Jon Hilsenrath's column in the Wall Street Journal indicates that Federal Reserve officials are getting closer to additional intervention. My friend Jon has very close relationships to many of the Federal Reserve presidents, and his columns offer authoritative insights that others don't. Recently we wrote that retail sales numbers were of great concern, and employment data continue to be weak. It has been three years since the Great Recession officially ended, but the recovery has been much weaker than we would expect following such a severe downturn.
Hilsenrath suggests a number of potential actions being considered by the Central Bank: more quantitative easing, extending operation twist, lowering the Fed Funds rate, eliminating the rate paid by the Fed on deposits by member banks, or extending the forecast of near-zero rates from late 2014 thru 2015. The problem is that for all that the Fed has done, the impact has been tepid and the prospective impact is less promising. The Federal Reserve is reaching the crossroad of limited potency, and tantrums may result. We expect that the Fed's tantrums will have as much effect as anyone's. Mr. Bernanke has challenged Congress to help, to do their job, and pull their fiscal oar. So far, Congress seems to be pulling for re-election.
As I write, the yield on the 10-year Treasury note is 1.41%. It begs the question of how much additional economic activity might be stimulated by reducing the 10-year rate to 1% or 0.5%.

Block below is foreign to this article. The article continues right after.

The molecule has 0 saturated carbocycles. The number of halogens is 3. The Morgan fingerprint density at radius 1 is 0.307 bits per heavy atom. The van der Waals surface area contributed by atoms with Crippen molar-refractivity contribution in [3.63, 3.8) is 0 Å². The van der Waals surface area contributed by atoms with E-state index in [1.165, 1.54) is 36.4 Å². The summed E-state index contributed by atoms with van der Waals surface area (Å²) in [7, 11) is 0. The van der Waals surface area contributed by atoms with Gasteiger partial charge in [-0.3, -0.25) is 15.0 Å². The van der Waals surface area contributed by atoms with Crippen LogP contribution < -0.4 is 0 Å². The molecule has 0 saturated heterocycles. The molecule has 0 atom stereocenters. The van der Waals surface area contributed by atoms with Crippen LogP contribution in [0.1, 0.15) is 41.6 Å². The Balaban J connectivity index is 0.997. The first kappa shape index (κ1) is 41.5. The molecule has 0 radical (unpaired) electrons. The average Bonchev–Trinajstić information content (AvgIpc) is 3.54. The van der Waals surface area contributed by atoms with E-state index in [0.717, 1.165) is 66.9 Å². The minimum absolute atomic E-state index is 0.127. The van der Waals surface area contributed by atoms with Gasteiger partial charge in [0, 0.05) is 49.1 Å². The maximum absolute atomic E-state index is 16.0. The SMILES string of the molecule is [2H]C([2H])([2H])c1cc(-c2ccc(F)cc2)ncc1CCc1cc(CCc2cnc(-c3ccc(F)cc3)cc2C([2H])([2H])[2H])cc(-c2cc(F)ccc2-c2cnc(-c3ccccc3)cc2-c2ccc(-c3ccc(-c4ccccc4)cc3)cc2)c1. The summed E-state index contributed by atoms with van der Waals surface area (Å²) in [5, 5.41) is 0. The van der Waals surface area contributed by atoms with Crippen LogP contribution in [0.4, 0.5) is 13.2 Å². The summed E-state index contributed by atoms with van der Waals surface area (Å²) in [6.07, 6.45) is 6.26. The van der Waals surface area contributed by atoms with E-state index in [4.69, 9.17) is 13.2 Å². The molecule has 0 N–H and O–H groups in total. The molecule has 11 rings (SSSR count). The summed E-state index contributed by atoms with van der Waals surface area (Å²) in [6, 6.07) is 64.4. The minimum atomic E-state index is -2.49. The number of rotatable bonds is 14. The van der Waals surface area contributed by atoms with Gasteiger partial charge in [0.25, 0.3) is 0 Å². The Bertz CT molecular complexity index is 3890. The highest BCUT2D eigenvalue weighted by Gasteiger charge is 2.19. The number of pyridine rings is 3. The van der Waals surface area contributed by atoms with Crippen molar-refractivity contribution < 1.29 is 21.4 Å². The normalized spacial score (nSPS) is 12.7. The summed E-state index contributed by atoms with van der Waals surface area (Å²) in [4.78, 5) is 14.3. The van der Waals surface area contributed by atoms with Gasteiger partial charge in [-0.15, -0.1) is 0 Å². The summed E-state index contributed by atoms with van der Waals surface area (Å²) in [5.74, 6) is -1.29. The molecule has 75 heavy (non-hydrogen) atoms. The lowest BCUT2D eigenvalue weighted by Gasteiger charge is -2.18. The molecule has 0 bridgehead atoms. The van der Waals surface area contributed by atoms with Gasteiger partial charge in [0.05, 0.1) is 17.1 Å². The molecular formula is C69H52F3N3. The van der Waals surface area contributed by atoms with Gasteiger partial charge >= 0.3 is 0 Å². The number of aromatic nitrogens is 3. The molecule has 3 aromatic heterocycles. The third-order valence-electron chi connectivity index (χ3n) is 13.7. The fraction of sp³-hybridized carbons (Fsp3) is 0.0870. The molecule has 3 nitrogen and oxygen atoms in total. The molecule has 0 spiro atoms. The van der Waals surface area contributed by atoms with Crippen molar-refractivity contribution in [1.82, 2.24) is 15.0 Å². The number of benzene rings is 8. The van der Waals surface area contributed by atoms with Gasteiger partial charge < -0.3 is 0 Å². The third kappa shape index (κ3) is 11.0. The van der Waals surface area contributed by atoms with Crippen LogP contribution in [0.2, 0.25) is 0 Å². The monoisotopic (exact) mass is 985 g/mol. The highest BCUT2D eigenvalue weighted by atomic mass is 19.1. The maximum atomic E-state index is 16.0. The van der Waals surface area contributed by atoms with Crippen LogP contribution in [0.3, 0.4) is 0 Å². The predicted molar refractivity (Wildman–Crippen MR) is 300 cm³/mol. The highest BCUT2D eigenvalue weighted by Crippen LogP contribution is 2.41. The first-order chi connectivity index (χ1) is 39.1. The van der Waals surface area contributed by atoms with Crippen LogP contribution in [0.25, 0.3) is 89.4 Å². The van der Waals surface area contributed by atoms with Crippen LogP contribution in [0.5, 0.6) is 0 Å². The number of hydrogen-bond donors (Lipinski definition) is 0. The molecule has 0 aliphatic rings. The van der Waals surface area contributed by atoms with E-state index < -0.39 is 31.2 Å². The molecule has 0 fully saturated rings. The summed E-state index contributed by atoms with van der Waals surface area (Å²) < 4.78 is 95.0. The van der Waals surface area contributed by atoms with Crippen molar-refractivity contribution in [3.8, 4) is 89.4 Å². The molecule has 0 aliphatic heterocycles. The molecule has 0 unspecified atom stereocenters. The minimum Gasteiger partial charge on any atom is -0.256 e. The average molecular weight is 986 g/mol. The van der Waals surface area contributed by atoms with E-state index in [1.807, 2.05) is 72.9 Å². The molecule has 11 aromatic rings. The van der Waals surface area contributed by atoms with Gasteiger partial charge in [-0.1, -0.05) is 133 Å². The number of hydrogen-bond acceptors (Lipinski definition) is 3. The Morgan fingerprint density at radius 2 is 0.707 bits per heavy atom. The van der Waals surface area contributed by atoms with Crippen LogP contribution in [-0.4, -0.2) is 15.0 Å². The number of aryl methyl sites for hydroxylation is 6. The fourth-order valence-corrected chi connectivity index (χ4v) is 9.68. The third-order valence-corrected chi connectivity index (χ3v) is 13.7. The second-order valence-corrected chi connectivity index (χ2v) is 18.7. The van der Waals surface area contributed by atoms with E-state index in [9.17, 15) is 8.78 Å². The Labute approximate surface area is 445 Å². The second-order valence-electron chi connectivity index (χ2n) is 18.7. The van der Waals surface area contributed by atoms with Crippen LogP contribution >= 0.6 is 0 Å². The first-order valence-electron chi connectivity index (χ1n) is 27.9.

All the while, deficit spending continues and the national debt increases. While stimulus is intended to foster the growth necessary to achieve "escape velocity," it's not happening. Indeed most economists, including many at the Fed, acknowledge that the debt has become so large that we will have to monetize (inflate) our way out of a good deal of it. This means that economic growth alone is not sufficient to solve this problem. That "monetizing" part of the solution scares Central bankers around the world. Inflation is something that is very difficult to control if it gains traction. This is why many on the Fed like Lacker, Plosser, and Fisher think that the Fed has done enough on the liquidity front and should stop before all of that cash causes inflationary fires.
The economic contraction that was marked by the Great Recession was thwarted, but not conquered, by gobs and gobs of cash supplied by our Central Bank and others. There will likely be more stimuli from our Federal Reserve and other Central Banks in Europe and Asia. This cycle of delaying the impact of the full economic contraction in hopes of reducing it will continue. It may be that all of the intervention will make a positive, quantifiable difference. If it doesn't, it will prove to have been a remarkably expensive error.
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